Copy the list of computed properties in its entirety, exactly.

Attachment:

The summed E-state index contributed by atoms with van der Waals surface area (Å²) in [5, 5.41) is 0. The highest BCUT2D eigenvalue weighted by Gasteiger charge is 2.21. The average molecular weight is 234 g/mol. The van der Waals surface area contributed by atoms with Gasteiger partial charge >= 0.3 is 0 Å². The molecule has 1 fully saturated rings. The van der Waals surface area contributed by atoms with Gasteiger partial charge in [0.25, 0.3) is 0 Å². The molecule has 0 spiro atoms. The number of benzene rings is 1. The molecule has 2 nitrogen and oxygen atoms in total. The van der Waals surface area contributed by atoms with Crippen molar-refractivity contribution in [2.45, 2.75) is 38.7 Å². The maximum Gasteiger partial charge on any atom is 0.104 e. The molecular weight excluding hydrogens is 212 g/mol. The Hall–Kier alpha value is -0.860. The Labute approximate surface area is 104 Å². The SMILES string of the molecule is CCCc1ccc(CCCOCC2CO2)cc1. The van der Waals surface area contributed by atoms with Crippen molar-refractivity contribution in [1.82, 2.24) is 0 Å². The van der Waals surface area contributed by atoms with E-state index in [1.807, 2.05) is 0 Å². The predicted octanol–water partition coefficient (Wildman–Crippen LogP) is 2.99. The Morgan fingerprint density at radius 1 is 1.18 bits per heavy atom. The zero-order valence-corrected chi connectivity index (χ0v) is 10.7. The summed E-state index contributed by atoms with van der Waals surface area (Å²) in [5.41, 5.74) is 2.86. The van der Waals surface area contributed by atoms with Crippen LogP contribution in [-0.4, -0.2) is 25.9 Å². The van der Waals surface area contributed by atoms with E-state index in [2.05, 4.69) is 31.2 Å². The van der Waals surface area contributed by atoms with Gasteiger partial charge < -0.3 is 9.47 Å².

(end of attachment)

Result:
The summed E-state index contributed by atoms with van der Waals surface area (Å²) in [5, 5.41) is 0. The highest BCUT2D eigenvalue weighted by Gasteiger charge is 2.21. The average molecular weight is 234 g/mol. The van der Waals surface area contributed by atoms with Gasteiger partial charge >= 0.3 is 0 Å². The molecule has 1 fully saturated rings. The van der Waals surface area contributed by atoms with Gasteiger partial charge in [0.25, 0.3) is 0 Å². The molecule has 0 spiro atoms. The number of benzene rings is 1. The molecule has 2 nitrogen and oxygen atoms in total. The van der Waals surface area contributed by atoms with Crippen molar-refractivity contribution in [2.45, 2.75) is 38.7 Å². The maximum Gasteiger partial charge on any atom is 0.104 e. The molecular weight excluding hydrogens is 212 g/mol. The Hall–Kier alpha value is -0.860. The Labute approximate surface area is 104 Å². The SMILES string of the molecule is CCCc1ccc(CCCOCC2CO2)cc1. The van der Waals surface area contributed by atoms with Crippen molar-refractivity contribution in [1.82, 2.24) is 0 Å². The van der Waals surface area contributed by atoms with E-state index in [1.807, 2.05) is 0 Å². The predicted octanol–water partition coefficient (Wildman–Crippen LogP) is 2.99. The Morgan fingerprint density at radius 1 is 1.18 bits per heavy atom. The zero-order valence-corrected chi connectivity index (χ0v) is 10.7. The summed E-state index contributed by atoms with van der Waals surface area (Å²) in [5.41, 5.74) is 2.86. The van der Waals surface area contributed by atoms with Crippen LogP contribution in [-0.4, -0.2) is 25.9 Å². The van der Waals surface area contributed by atoms with E-state index in [2.05, 4.69) is 31.2 Å². The van der Waals surface area contributed by atoms with Gasteiger partial charge < -0.3 is 9.47 Å².